Handmade pasta is a great addition to any well-crafted menu, but there are a few differences to understand about hand-rolled pasta versus rolling it through a machine. At ChefConnect: Charlotte, Jeff Michaud will show you techniques to master pasta no matter what method you use to create it. Chef Michaud is the culinary director at Terrain Cafe and executive chef of Osteria in Philadelphia, which was nominated for Best New Restaurant in 2010 by the James Beard Foundation. In 2010, Jeff was the recipient of the James Beard Award for Best Mid-Atlantic Chef.
Chef Michaud gives a teaser on what he’ll be demonstrating at ChefConnect: Charlotte. Catch his demo on Tuesday, Feb. 27 at the Westin Charlotte.
What are some common misconceptions about pasta?
The biggest misconception is that pasta has to be swimming in sauce. This is false. Pasta is a vehicle for sauce and it should be lightly coated. You also need to toss spaghetti and tomato sauce at least 100 times to get the right consistency.
How do you determine which pasta and sauce to serve together?
There are many theories on which pasta goes with a certain type of sauce and I think over time the more you play with the pasta and its condiment, then you can figure out which ones work the best.
Anytime I make a ragù, which is braised and pulled meat, I like to use pappardelle,
fettuccine or fazzoletti because those the ragù holds well to the pasta. When I make ragù’s in the style of Bolognese, which is ground meat, I prefer to use rigatoni, spaghetti or bucatini because the sauce has a place to go inside the pasta with holes and that style of ragù really clings well to spaghetti.
For me, the shape of a ravioli usually dictates the sauce. If I making Agnolotti del Plin, I like to have a sauce that I toss the pasta in because the pocket catches some of the liquid. For flatter ravioli, I usually toss it in a sauce lightly or do some sort of brown butter and herb on top, always adding a sprinkle of cheese before I top with the warm butter. I could go on forever but there is really no wrong or right, it all depends on what you like to make, cook and eat!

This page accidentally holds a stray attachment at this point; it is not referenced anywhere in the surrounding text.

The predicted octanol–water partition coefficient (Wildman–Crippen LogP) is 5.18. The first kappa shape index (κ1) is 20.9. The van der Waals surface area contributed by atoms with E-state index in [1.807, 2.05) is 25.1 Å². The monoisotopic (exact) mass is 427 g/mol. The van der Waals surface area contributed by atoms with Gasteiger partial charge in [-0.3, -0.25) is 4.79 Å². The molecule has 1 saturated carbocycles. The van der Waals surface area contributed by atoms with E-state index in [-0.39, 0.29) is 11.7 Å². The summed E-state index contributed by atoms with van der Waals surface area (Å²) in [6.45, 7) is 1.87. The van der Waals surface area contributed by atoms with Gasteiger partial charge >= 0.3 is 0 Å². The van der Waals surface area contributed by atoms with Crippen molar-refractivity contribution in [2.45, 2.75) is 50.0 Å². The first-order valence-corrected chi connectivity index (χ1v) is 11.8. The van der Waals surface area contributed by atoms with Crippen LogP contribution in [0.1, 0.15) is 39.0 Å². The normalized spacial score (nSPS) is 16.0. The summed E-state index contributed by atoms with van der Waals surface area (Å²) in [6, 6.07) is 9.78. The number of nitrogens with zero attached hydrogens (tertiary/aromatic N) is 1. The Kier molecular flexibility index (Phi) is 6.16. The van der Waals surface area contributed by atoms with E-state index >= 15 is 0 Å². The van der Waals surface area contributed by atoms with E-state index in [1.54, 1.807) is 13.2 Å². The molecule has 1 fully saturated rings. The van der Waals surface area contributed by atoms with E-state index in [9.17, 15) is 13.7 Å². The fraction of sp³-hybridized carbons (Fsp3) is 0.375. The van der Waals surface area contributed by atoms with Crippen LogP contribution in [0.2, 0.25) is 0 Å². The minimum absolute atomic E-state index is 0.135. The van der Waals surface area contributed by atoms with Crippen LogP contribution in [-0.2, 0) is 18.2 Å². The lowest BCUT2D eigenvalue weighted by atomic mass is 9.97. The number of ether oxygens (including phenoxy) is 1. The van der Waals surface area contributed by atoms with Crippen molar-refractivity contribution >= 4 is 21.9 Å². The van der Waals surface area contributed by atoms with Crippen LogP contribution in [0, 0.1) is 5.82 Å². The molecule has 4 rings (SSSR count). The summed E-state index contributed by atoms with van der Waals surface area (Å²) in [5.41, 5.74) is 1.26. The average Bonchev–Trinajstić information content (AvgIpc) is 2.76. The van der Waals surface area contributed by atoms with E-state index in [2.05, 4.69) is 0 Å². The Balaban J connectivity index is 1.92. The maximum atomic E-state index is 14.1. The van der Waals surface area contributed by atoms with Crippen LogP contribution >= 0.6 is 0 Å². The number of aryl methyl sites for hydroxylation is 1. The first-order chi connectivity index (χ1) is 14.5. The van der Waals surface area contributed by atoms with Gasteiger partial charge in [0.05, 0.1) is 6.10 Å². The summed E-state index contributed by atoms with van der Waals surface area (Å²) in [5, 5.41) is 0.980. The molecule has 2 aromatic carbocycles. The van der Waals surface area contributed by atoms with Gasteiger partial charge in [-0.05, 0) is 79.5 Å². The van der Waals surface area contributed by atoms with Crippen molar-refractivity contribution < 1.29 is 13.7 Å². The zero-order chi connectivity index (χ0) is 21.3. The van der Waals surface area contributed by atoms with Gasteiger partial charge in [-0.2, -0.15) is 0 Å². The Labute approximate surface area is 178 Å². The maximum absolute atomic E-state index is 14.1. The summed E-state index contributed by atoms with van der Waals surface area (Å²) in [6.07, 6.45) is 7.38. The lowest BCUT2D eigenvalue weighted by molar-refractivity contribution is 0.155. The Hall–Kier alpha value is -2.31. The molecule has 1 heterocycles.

What is Eatiquette?
Eatiquette’s mission is to transform the current school cafeteria assembly line into an environment where children gather around the table, pass plates of food to one another and experience social interaction and communication.
Eatiquette started in 2010. We were approached to help with the food for their summer
program and realized that the food needed TLC. So instead of just giving ideas we decided to take over the food program in the summer. What did this mean? It meant that we ordered all fresh products from vegetables to fish and meats staying inside the budget that the school receives for every child from the federal government. We developed recipes, removed all the rectangle tables, added round tables, designated a child to be a table captain, implemented family-style dining to promote conversation and table etiquette.
What are some ways that pasta can be made more exciting or healthy?
- Use olive oil and water to make a sauce instead of butter. It is more difficult to make the emulsion, but once you grasp the technique, it’s incredible!
- Try to buy freshly milled flour. If you have a mill, grind your own flour. The older the flour, the more properties it loses.
- Use ingredients that you have available to you, or that you grow yourself. Don’t limit yourself to exactly what the recipe says, let the imagination take over!
- Have fun with it and learn from mistakes. Don’t let a broken ravioli ruin your day!
How do you feel about hand-rolled pasta versus machine-rolled pasta?
This is a loaded question! If you ask the people of Bologna, the home of pasta, they swear by hand rolling. It is a tradition that has been going on for thousands of years. The hydration of the pasta differs from machine-rolled pasta because you need it to be more pliable to roll out with the mattarello (the three-foot rolling pin). The dough also stays a little thicker than machine-rolled dough, which gives it more of a bite. Neither is right or
wrong, they just require different skills to roll out. I have a great appreciation for both, but it wasn’t until about three months ago that I started hand-rolling myself.
Why is hydration in pasta dough important?
It is really important to use the correct hydration for the type of pasta you’d like to make. When I hand-roll pasta, I use an egg hydration of about 60% because it gives the dough a nice elasticity and stretches properly. When I use an egg yolk dough, the hydration is 80%. It may seem like that is more, but the egg yolks have a thicker viscosity and it takes more to hydrate the flour. The 80% will be less pliable than the 60%, but I use a machine to roll it out.
If I was to use whole eggs and roll it through a machine, I would use 42% to 50% hydration. The other thing to remember is that once you mix it, the flour is not fully hydrated so you should wait about 30 minutes before using the dough, otherwise you could be rolling out unhydrated flour.
Check out the lineup of speakers for the 2018 ACF events.